Donald Trump's Immigration Reform May Be Less Severe Than We Thought
Donald Trump met with a group of Hispanic supporters on Saturday to discuss his immigration policy.
The candidate has not been able to get much support from the Hispanic community throughout this election cycle—polls show that about 80% of Hispanics oppose him. The number is understandable considering the day he announced his candidacy he also accused Mexico of sending over rapists and other criminals. He has since promised to deport the 11 million people living in this country illegally (not all of them are Mexican, but that’s where his focus has been), and build a wall on the border between the U.S. and Mexico to keep them out.
Several people who met with Trump on Saturday told NBC that the Republican nominee seems to be easing his stance on illegal immigration. “He definitely was seeking input from this group of Latinos in terms of immigration reform,” Jesus Marquez, a Nevada political analyst and Latino outreach strategist, told the news outlet. “He is expecting for us to lay out points of a future plan for immigration.”
Trump is scheduled to speak in Colorado on Thursday, where he’s expected to lay out details for his updated immigration policy. Jacob Monty, an immigration lawyer and co-founder of the Latino-Jewish Alliance, told NBC that he thinks Trump will come out with a “very realistic, compassionate way of solving the problem.”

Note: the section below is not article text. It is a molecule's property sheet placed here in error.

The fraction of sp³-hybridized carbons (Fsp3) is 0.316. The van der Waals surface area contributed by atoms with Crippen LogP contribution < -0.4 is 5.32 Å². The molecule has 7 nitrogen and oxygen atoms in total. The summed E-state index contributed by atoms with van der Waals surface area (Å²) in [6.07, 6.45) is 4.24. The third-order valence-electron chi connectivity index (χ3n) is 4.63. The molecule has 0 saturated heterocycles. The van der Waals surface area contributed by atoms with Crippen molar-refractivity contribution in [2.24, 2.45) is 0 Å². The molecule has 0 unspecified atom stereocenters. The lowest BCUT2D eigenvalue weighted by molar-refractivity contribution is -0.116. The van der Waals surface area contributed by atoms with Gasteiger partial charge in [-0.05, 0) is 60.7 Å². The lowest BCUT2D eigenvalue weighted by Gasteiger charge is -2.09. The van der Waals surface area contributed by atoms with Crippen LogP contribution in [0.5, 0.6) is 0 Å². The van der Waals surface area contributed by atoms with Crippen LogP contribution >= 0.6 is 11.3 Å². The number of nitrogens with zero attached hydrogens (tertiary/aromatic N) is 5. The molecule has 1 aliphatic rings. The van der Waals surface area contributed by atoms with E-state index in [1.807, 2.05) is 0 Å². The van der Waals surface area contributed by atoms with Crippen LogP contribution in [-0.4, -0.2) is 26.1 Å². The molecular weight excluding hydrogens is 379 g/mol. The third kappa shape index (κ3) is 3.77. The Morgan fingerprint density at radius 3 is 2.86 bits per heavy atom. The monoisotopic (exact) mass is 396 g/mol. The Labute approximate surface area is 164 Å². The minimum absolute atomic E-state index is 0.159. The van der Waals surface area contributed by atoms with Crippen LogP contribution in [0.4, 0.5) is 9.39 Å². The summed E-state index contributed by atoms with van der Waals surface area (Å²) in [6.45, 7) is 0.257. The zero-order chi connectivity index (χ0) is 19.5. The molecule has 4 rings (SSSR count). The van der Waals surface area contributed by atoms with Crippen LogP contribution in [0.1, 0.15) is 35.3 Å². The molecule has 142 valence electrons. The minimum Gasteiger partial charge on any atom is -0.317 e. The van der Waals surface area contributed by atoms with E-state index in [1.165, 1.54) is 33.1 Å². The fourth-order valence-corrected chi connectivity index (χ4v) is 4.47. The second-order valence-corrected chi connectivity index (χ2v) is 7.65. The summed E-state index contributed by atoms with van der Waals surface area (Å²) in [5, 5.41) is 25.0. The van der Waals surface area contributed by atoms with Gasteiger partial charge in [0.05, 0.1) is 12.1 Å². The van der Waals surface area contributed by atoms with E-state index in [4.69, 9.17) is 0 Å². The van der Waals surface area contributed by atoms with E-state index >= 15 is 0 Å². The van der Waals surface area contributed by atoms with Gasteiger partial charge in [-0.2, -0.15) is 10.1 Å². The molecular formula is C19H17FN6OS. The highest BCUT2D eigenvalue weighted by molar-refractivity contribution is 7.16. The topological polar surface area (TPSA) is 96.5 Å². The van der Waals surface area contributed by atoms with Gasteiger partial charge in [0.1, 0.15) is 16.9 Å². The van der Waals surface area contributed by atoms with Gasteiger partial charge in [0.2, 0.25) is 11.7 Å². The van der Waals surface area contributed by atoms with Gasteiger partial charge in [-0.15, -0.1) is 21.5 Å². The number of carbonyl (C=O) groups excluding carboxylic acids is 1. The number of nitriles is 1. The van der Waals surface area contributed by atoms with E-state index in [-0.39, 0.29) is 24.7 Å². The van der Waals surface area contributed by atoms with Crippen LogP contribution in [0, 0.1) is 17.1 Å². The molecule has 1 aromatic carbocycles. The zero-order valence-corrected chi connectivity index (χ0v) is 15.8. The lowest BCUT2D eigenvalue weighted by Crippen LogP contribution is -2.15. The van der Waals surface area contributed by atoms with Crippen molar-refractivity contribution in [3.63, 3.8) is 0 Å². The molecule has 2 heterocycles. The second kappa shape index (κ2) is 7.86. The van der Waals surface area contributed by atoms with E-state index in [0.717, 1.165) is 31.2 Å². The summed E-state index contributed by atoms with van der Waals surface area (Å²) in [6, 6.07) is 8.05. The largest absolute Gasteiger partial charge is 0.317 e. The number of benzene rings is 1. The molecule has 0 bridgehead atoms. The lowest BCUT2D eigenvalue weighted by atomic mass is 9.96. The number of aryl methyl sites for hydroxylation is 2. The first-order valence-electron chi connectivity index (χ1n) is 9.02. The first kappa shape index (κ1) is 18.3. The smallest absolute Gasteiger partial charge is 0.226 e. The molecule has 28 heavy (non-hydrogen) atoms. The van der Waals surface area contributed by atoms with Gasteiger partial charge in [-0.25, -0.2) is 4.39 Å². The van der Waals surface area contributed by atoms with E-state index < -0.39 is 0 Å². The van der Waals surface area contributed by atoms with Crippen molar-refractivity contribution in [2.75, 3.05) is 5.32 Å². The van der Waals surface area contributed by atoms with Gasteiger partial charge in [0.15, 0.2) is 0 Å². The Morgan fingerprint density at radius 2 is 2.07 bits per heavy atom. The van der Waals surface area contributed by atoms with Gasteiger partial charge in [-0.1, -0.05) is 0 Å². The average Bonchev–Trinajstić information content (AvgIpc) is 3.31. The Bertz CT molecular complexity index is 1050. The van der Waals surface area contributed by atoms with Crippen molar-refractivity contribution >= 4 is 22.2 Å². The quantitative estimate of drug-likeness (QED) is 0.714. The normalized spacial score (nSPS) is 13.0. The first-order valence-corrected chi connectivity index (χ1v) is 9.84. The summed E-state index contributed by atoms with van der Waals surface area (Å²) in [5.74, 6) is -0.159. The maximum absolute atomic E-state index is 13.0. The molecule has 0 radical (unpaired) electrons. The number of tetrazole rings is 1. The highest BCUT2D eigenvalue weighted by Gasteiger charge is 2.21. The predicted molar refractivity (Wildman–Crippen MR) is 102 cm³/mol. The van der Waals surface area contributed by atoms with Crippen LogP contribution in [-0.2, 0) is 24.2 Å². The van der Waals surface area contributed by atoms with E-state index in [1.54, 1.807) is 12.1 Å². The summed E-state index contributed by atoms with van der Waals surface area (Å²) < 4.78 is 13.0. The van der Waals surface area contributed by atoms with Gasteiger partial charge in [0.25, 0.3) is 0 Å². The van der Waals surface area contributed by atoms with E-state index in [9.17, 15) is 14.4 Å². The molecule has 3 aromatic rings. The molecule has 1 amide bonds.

Monty said he would be satisfied if Trump proposes “touchback,” three and 10-year bars, or a guest worker program. Touchback is a policy that was proposed back in 2007 that requires illegal immigrants to return to their country of origin before they can apply for a visa to come back. Three and 10-year bars were in place during Bill Clinton’s tenure. Under this law, undocumented immigrants would have to go back to their home country for either three or 10 years, depending on how long they’ve been residing in the U.S. unlawfully.
Hillary Clinton’s campaign does not believe that this changes anything. Clinton’s national political director, Amanda Renteria, told Fortune in a statement:
Let's remember that Trump started this campaign by calling Mexicans rapists and continued to find ways to disparage the Latino community by promising to implement a deportation force that would deport 16 million people, end DACA, end birthright citizenship, conduct round ups of families, ban Muslims and other immigrants from entering the United States, and build a concrete wall along the border. If true, this is a cynical attempt from Donald Trump to distract from his dangerous policies that he doubled down on just this week in a new ad. Donald Trump will be Donald Trump and what's clear is that he's dangerous for the Latino community.
Donald Trump’s campaign could not immediately be reached for comment.